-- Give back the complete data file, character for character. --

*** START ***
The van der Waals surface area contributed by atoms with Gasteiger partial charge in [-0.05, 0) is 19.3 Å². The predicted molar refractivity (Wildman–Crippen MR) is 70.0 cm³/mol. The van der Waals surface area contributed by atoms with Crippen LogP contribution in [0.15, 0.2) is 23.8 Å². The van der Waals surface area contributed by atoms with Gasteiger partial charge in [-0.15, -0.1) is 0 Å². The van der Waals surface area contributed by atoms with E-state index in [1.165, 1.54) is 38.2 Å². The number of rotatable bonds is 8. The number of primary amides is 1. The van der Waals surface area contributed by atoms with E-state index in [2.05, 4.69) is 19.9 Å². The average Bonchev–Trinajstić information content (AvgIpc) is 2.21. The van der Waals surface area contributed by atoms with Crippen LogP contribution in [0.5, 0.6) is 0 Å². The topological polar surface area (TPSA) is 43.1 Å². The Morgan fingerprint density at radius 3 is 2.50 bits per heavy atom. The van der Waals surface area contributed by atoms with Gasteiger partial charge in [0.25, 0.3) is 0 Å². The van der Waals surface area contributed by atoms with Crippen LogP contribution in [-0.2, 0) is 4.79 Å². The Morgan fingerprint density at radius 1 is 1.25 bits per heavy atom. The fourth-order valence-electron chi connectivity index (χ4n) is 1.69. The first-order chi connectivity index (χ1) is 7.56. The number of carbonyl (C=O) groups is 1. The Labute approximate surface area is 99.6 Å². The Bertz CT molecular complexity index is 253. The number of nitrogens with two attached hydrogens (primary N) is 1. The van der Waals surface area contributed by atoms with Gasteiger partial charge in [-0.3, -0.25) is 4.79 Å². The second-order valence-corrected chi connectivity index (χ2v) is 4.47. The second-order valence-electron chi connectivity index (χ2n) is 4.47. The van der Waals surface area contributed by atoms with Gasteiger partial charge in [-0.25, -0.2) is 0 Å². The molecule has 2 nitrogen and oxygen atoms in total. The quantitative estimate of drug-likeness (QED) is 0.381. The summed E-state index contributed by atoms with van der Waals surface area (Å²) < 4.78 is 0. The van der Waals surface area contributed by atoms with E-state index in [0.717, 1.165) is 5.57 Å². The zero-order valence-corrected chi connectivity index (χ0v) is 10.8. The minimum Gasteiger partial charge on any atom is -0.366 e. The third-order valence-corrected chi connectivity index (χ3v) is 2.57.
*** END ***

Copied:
The van der Waals surface area contributed by atoms with Gasteiger partial charge in [-0.05, 0) is 19.3 Å². The predicted molar refractivity (Wildman–Crippen MR) is 70.0 cm³/mol. The van der Waals surface area contributed by atoms with Crippen LogP contribution in [0.15, 0.2) is 23.8 Å². The van der Waals surface area contributed by atoms with Gasteiger partial charge in [-0.15, -0.1) is 0 Å². The van der Waals surface area contributed by atoms with E-state index in [1.165, 1.54) is 38.2 Å². The number of rotatable bonds is 8. The number of primary amides is 1. The van der Waals surface area contributed by atoms with E-state index in [2.05, 4.69) is 19.9 Å². The average Bonchev–Trinajstić information content (AvgIpc) is 2.21. The van der Waals surface area contributed by atoms with Crippen LogP contribution in [0.5, 0.6) is 0 Å². The topological polar surface area (TPSA) is 43.1 Å². The Morgan fingerprint density at radius 3 is 2.50 bits per heavy atom. The van der Waals surface area contributed by atoms with Gasteiger partial charge in [0.25, 0.3) is 0 Å². The van der Waals surface area contributed by atoms with Crippen LogP contribution in [-0.2, 0) is 4.79 Å². The Morgan fingerprint density at radius 1 is 1.25 bits per heavy atom. The fourth-order valence-electron chi connectivity index (χ4n) is 1.69. The first-order chi connectivity index (χ1) is 7.56. The number of carbonyl (C=O) groups is 1. The Labute approximate surface area is 99.6 Å². The Bertz CT molecular complexity index is 253. The number of nitrogens with two attached hydrogens (primary N) is 1. The van der Waals surface area contributed by atoms with Gasteiger partial charge in [-0.3, -0.25) is 4.79 Å². The second-order valence-corrected chi connectivity index (χ2v) is 4.47. The second-order valence-electron chi connectivity index (χ2n) is 4.47. The van der Waals surface area contributed by atoms with Gasteiger partial charge in [-0.25, -0.2) is 0 Å². The molecule has 2 nitrogen and oxygen atoms in total. The quantitative estimate of drug-likeness (QED) is 0.381. The summed E-state index contributed by atoms with van der Waals surface area (Å²) < 4.78 is 0. The van der Waals surface area contributed by atoms with E-state index in [0.717, 1.165) is 5.57 Å². The zero-order valence-corrected chi connectivity index (χ0v) is 10.8. The minimum Gasteiger partial charge on any atom is -0.366 e. The third-order valence-corrected chi connectivity index (χ3v) is 2.57.